The Armor of Light

The Armor of Light ★★★½

Opening with footage of anti-abortion protestors that may, depending on one's point of view, either establish the conservative evangelical bona fides of one of this film's main subjects, minister Rob Schenck, or put you right off of the film altogether--about Rob Schenck and his beliefs (although it cycles back to that anti-abortion stance in the final moments of the film) it's a film about what we believe and why, what it means to be part of the orthodoxy and what happens when you start to think differently from those around you--the difference between accepting a simple answer and accepting a complex one. And for someone like me who has a natural interest in topics such as these where they touch on matters religious and how that affects say, political or day to day beliefs, this was pretty engaging.

Visually, Abigail Disney has a good eye for a shot, and as a documentarian, she doesn't shout--she lets her subjects do most of the talking, in a number of (increasingly uncomfortable) scenes, where we see Schenck (a teenage convert to evangelical Christianity, interestingly) get shaken up after a mass shooting in his neighborhood and start to think about the deep and mutual ties between the community he's part of, and the NRA, and what the bible says about violence, and what it means to be 'pro-Life'. Given his stance against abortion, shouldn't he be more concerned with shootings?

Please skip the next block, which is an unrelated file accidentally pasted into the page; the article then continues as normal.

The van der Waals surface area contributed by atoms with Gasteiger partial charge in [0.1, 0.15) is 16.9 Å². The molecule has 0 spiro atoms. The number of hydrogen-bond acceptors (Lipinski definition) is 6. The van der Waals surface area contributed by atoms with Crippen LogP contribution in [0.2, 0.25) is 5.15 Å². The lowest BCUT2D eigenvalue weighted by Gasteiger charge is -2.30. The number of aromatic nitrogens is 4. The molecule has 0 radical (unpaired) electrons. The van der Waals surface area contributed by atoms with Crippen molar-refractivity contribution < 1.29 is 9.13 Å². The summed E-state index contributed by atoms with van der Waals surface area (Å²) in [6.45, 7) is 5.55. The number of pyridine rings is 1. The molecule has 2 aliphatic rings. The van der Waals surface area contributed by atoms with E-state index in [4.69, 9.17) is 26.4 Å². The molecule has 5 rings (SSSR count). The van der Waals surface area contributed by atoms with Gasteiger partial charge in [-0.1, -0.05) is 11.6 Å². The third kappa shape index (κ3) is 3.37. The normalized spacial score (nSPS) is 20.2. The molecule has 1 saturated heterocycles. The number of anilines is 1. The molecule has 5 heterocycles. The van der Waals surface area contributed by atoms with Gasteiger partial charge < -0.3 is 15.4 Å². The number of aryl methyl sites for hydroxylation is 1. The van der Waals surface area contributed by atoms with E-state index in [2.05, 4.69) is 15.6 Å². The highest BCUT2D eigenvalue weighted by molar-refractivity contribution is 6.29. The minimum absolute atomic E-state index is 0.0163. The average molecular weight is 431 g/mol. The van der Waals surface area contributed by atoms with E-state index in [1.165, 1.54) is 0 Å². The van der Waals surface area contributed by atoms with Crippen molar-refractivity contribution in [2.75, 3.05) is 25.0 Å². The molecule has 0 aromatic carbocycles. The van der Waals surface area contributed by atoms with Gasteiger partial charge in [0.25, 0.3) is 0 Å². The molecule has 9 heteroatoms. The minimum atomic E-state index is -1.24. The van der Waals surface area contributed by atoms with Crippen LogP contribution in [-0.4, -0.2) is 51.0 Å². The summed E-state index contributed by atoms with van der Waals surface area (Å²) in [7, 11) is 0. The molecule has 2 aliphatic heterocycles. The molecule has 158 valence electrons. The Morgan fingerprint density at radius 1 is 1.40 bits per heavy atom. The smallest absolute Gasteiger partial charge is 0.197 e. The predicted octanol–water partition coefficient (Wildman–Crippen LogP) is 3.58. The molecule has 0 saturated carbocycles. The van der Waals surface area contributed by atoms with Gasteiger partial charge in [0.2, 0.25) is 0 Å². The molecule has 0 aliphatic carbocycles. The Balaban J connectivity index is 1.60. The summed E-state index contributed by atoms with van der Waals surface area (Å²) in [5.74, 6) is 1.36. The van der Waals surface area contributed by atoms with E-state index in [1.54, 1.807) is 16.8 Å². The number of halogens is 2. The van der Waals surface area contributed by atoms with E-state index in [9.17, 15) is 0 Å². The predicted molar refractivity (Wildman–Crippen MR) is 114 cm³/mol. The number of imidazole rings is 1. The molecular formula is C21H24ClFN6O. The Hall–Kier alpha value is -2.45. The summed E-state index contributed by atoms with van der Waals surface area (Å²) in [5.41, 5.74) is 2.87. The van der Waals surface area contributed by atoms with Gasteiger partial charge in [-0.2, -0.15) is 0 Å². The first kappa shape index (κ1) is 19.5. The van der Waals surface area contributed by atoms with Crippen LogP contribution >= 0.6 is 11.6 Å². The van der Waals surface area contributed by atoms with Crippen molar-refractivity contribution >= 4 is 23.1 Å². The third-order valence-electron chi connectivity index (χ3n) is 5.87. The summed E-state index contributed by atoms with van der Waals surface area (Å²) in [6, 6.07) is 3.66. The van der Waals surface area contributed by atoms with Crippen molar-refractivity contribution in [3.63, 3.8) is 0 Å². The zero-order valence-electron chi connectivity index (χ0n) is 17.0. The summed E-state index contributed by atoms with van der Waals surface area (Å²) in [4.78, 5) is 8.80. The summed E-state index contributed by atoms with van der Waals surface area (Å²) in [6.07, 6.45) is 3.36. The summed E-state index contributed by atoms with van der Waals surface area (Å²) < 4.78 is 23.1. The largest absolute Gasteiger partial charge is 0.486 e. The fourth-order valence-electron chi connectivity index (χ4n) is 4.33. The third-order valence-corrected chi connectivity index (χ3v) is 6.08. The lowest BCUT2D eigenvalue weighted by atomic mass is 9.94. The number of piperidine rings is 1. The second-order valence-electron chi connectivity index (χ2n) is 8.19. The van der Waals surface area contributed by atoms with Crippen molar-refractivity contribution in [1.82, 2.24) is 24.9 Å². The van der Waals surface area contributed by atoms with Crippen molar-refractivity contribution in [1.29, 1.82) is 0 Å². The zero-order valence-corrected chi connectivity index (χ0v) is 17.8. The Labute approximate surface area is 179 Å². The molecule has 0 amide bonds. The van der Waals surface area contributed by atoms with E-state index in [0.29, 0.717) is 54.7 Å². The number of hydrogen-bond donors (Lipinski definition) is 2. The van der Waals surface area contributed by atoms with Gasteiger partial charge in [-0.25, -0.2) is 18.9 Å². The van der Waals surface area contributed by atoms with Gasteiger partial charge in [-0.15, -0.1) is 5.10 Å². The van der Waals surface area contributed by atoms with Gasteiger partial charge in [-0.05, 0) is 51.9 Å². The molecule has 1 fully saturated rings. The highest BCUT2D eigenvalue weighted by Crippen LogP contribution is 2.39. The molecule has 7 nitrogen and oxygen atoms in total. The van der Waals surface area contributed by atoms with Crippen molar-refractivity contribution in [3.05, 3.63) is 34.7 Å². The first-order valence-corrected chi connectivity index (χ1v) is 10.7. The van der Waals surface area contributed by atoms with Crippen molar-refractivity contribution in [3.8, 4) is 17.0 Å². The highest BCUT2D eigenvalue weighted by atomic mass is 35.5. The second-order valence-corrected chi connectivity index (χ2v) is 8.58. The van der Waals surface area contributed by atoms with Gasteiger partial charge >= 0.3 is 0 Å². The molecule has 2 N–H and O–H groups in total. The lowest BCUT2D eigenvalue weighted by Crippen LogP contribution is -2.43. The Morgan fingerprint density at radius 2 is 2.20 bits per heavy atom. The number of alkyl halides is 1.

While this is going on, another thread is being established, as we meet Lucia McBath, the mother of murdered Florida teen Jordan Davis, who, after his death, becomes a gun control advocate and lobbyist. She's a woman of deep faith, and references her actions as God's plan for her several times in the movie, and she also (almost casually) alludes to pro-choice abortion leanings, and so when she meets Schenck at the midway point of a film for a sit-down and asks for his help, it's a remarkable scene to see how she connects to him. There are also scenes in NRA rallies, scenes in both black churches and white (the role of race is mentioned as the elephant in the room here, soberly) and scenes of evangelicals arguing over food--bringing up talking points and getting frustrated with each other and their ability to see eye-to-eye, their different perspectives on the role of guns. While the film's central focus is on raising the question of how the evangelical community responds to gun violence, there's a host of issues here that the film lays out efficiently and compellingly, up to the closing credits.

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